Jeep has revealed a rugged electric restomod concept based on the classic CJ and it will make its public debut at the Speciality Equipment Market Association (SEMA) show this week.
The Jeep CJ Surge, designed and engineered by vehicle customisation offshoot Mopar, has gained an electric powertrain in place of the model’s standard in-line six petrol engine and has received an eye-catching visual overhaul.
It now produces 262bhp, around the same as the standard V6 Jeep Wrangler, with power supplied from a 50kWh rear-mounted battery. Power is sent to all four wheels, managed by a two-speed automatic transmission.
The concept is fitted with 18in wheels matched with a set of 35in BF Goodrich off-road tyres. It also gains a 2in-thick windscreen, as well as a lift kit that can raise its suspension by up to 2in.
A winch, underbody protection and LED foglights supplied by Jeep’s Performance Parts division also bolster its terrain-conquering ability.
The CJ Surge’s rear storage bed features a roll cage, while the exterior has been given a bright orange 'Copper Canyon' paint finish.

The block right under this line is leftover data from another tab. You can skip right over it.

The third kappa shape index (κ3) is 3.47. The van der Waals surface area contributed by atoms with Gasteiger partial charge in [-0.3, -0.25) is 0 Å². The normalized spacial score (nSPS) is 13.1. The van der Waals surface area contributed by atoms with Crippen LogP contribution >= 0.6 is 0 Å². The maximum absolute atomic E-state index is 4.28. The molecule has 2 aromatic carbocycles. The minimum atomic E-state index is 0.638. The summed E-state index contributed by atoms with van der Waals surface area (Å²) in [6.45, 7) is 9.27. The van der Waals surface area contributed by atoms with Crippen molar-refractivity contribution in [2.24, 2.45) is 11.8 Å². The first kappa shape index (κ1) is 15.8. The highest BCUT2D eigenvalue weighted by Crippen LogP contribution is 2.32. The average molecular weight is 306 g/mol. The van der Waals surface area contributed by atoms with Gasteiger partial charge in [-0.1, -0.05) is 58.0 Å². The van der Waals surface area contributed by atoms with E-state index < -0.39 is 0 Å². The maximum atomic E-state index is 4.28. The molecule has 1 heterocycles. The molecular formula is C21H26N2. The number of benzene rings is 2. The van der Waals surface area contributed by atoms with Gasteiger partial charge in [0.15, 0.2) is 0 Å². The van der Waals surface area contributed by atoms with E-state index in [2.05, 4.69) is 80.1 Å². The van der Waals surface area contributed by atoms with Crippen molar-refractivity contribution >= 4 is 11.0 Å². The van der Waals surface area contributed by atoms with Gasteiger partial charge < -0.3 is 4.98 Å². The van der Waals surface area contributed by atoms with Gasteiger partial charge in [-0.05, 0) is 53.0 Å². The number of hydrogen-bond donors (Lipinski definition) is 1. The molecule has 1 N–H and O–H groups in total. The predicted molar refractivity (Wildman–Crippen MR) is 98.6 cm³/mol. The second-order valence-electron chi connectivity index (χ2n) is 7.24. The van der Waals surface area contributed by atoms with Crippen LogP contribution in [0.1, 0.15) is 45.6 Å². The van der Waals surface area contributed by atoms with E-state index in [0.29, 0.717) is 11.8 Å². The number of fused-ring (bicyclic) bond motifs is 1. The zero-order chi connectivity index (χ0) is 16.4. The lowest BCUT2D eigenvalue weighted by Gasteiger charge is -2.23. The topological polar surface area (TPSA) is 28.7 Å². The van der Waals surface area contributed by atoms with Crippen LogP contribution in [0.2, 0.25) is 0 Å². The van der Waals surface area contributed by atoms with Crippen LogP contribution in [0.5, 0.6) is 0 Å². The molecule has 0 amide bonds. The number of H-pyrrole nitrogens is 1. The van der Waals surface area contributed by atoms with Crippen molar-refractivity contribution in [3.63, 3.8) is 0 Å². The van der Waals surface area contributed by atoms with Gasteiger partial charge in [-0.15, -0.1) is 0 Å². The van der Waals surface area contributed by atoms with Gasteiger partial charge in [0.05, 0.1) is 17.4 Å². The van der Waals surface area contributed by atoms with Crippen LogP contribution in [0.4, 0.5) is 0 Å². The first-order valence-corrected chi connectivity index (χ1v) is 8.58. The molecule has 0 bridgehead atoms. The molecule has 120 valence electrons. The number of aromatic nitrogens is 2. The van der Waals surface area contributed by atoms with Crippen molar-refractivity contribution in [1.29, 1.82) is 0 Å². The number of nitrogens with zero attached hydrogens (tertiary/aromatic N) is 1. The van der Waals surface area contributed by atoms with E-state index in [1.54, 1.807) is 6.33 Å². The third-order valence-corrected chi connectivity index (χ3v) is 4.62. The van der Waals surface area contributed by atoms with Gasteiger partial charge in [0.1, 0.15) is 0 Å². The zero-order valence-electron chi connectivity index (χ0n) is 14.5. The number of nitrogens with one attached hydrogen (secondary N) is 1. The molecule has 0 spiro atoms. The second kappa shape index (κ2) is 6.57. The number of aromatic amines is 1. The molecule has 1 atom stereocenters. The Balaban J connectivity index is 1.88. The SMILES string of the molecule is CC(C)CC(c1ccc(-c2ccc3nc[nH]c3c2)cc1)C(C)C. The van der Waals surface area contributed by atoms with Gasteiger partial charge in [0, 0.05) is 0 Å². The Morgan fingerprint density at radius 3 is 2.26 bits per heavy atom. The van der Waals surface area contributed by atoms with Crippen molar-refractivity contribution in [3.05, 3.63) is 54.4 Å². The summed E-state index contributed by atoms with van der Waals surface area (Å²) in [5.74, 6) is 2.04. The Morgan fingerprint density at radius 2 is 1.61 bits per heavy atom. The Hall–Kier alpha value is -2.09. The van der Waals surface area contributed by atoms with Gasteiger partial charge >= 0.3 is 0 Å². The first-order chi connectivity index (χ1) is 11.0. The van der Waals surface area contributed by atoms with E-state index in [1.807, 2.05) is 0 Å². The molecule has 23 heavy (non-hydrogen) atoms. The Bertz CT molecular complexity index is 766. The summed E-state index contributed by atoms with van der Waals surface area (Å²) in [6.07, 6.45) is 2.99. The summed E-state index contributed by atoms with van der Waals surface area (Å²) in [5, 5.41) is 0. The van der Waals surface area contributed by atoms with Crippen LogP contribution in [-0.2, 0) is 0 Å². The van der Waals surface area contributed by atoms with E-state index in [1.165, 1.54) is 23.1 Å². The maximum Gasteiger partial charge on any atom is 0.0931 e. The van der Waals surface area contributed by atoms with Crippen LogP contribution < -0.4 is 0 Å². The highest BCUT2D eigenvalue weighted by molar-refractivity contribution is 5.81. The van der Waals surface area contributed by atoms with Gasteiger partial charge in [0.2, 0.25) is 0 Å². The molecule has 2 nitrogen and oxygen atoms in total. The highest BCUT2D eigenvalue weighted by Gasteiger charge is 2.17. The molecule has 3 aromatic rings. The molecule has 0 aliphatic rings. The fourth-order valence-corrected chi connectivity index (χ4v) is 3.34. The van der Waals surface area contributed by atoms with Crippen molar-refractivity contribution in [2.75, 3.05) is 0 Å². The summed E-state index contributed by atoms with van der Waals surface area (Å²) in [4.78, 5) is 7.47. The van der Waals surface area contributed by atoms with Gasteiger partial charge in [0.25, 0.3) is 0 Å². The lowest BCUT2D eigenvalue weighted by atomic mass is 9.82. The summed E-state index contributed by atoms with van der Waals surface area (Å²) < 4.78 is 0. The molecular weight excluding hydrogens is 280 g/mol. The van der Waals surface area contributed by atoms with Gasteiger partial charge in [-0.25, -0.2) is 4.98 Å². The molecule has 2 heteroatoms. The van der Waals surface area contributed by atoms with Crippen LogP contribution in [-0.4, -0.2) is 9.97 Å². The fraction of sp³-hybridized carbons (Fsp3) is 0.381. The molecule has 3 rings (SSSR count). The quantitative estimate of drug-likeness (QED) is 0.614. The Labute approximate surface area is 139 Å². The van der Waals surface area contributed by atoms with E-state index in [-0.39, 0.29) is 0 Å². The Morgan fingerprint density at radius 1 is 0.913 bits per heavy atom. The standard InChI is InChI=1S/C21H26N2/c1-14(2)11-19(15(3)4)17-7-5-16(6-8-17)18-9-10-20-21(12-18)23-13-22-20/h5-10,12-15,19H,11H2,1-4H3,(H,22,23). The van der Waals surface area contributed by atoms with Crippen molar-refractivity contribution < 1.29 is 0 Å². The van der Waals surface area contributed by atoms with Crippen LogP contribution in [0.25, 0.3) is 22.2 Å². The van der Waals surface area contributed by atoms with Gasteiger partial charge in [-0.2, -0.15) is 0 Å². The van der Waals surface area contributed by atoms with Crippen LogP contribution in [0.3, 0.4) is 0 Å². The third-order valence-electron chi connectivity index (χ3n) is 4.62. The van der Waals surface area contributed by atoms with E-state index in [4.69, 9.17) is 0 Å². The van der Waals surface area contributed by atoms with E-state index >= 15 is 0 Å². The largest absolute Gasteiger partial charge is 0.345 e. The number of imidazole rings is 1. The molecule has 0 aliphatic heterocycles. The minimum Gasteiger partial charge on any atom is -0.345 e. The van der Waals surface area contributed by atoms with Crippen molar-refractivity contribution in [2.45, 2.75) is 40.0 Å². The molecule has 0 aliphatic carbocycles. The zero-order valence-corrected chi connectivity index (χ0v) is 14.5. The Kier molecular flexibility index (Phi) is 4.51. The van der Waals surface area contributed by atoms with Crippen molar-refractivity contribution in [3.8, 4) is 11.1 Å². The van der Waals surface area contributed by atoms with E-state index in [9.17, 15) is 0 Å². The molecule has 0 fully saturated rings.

Meanwhile, blue detailing on the concept’s bodywork and alloys allude to its all-electric underpinnings and loosely resemble the design of the Jeep Avenger 4x4 and the Jeep Wrangler Magneto concepts, both of which were revealed earlier this year.
Houndstooth seat accents and a bespoke steering wheel feature inside the cabin, while a gauge on the instrument cluster informs the driver of the remaining level of charge.
Jeep owner Stellantis says the CJ Surge was designed to further its understanding of how existing classics and off-roaders can be converted for the move away from internal combustion.
However, when contacted by Autocar, Jeep did not comment on whether EV conversion for existing Jeep cars would be available for customers any time soon, but it said the technology is a great innovation for future sustainability.
The car maker also did not confirm whether the CJ Surge concept would be produced or if it will come to the UK. However, it is expected that this technology will become far more common towards 2030 - especially as Jeep isn’t the first brand to investigate EV conversion.
Back in 2020, Chevrolet revealed an electric restomod that used the company’s Performance eCrate technology, the K5 Blazer, showing that electrification is possible with older platforms.